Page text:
Intelligent Design vs Evolution
Been in a debate on a message board. I suck at science, but wanted to see if you guys had any thought into what he has been saying. Below is his comments.
I would appreciate feedback on an idea I've had recently.
One of the criticisms of ID is that it isn't falsifiable. In other words, how do you disprove the claim that an object has been designed? Obviously, we can recognize design -- the pyramids, the statues on Easter Island, etc. -- but I'm not certain it's ever been quantified or defined in an exact way.
Here's my proposed definition for design: Design is present where local forces cannot provide an adequate deterministic or probabilistic explanation for a phenomenon.
Local forces are those forces that are "close enough" to affect the phenomenon. Deterministic or probabilistic implies that one can predict with some degree of certainty how those forces will affect the phenomenon. When a phenomenon falls so far out of the realm of deterministic or probabilistic predictions, it is likely designed.
So, in order to falsify a claim of design, one would need to show how local forces could provide a deterministic (or probabilistic) explanation for the observed phenomenon.
For a moment, let's replace the word "local" with the word "natural", and then revise my original definition for Design.
Design is present where natural forces cannot provide a deterministic or probabilistic explanation for an observed phenomenon.
With this in mind, let's return to our pyramid analogy. Despite not having seen the pyramids being built, we recognize the pyramids are the product of design because natural forces (i.e. wind, rain, sun, etc.) aren't likely to have produced them. In other words, natural forces simply can't provide a sufficient deterministic or probabilistic explanation for the pyramids' existence.
As you probably know, science is about creating models that are capable of predicting (either deterministically or probabilistically)how a certain force will behave. When we model the probable effects of wind, rain, and sun on the natural environment, we don't get the pyramids; therefore, we infer design.
Intelligence is unique in that it never behaves deterministically and seldom probabilistically (i.e. in a manner that we can predict), especially at the individual level. This is why we infer design in phenomenon whose existence cannot be predicted by any model.
This is currently true of the configuration of our universe.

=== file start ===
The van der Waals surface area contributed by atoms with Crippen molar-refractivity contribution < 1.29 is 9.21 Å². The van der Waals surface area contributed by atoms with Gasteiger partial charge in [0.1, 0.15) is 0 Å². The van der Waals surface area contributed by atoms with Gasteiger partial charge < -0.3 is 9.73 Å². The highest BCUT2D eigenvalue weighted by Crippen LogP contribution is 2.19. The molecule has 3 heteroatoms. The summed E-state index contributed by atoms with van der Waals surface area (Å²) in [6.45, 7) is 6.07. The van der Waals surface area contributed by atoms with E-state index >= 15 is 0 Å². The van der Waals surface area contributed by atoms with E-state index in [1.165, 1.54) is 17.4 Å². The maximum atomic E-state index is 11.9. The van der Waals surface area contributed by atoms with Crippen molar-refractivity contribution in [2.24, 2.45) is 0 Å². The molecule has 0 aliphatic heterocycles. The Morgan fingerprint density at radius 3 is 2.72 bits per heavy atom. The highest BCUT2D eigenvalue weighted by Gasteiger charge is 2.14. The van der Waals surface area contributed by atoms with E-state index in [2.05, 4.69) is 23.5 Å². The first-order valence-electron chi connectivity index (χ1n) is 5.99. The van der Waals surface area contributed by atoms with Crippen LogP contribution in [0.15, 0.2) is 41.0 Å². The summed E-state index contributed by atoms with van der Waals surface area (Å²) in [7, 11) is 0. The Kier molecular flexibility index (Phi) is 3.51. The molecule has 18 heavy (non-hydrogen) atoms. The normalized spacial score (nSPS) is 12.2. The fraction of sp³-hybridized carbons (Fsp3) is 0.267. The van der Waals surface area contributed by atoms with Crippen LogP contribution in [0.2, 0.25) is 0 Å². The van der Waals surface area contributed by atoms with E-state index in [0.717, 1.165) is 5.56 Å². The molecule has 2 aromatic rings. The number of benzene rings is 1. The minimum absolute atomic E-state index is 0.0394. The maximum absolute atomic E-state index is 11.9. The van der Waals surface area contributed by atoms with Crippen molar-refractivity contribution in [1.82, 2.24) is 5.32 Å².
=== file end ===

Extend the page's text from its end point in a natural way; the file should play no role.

Some would argue that there are deterministic forces in the universe we simply haven't seen yet and, once discovered, these forces will be able to provide a sufficient deterministic explanation for the universe's observed configuration. These people would also argue that, by attributing the universe to an intelligent agent, we might "miss out" on these forces.
Others would argue that, by constantly seeking deterministic explanations, we "miss out" on the possibility of an intelligent agent and the philosophical issues it broaches. Consider, for instance, if we were intent on discovering a deterministic explanation for the pyramids. We might "miss out" on the ancient Egyptians and a whole myriad of anthropological finds.
There are arguments to be made on both sides.
As I've already explained, the fact that we're unable to recreate a particular phenomenon does not negate the possibility of design. For example, after the collapse of the Roman Empire, the formula for concrete was lost and not rediscovered for centuries. Yet, man still rightfully inferred that the preponderance of concrete roads throughout Europe was the product of design, even though he couldn't recreate them. A more modern example is SETI, the search for higher order intelligence in the Universe.
Scientists actually have a workable understanding of the process necessary to make a new universe -- that is, the ability to create a singularity. The new supercollider in Europe is capable of reproducing the initial conditions of the Big Bang.
Speaking of the Big Bang, the odds of it creating universe capable of supporting life and other forms of complex matter is exceedingly slim. For instance, if the ratio of electron to protons had deviated from 1 to 10^37, no atoms would've been able to form at any time in the universe. To better understand just how delicate a ratio of 1:10^37 is, consider the following analogy: Cover the entire surface of the United States in dimes and stack them 239,000 miles high (the distance between the earth and the moon). Then, cover a billion more US-sized land masses with the same amount of dimes. Now, throw in one red dime and ask your friend to select a dime at random. The odds of your friends picking the red dime are 1:10^37.
Believe it or not, these ratios become even more delicate once we factor in the cosmological constant. If the energy density of the cosmological constant had deviated from a ratio of 1:10^120, no matter of any kind (including subatomic particles) could have formed at any time in the universe.
These ratios are so delicate that human engineering is incapable of reproducing them; therefore, they constitute some very compelling evidence for the existence of a divine intelligence.
Furthermore, belief in God does not prevent the world from advancing in technology and science. The very notion is asinine. Newton, widely regarded as the greatest scientist who ever lived, was a Christian. Einstein was a Deist. America is the most religious of all the first-world countries and the most scientifically productive.
message board link if you want to message yourself. http://spintopia.com/forum/8-religion-forum/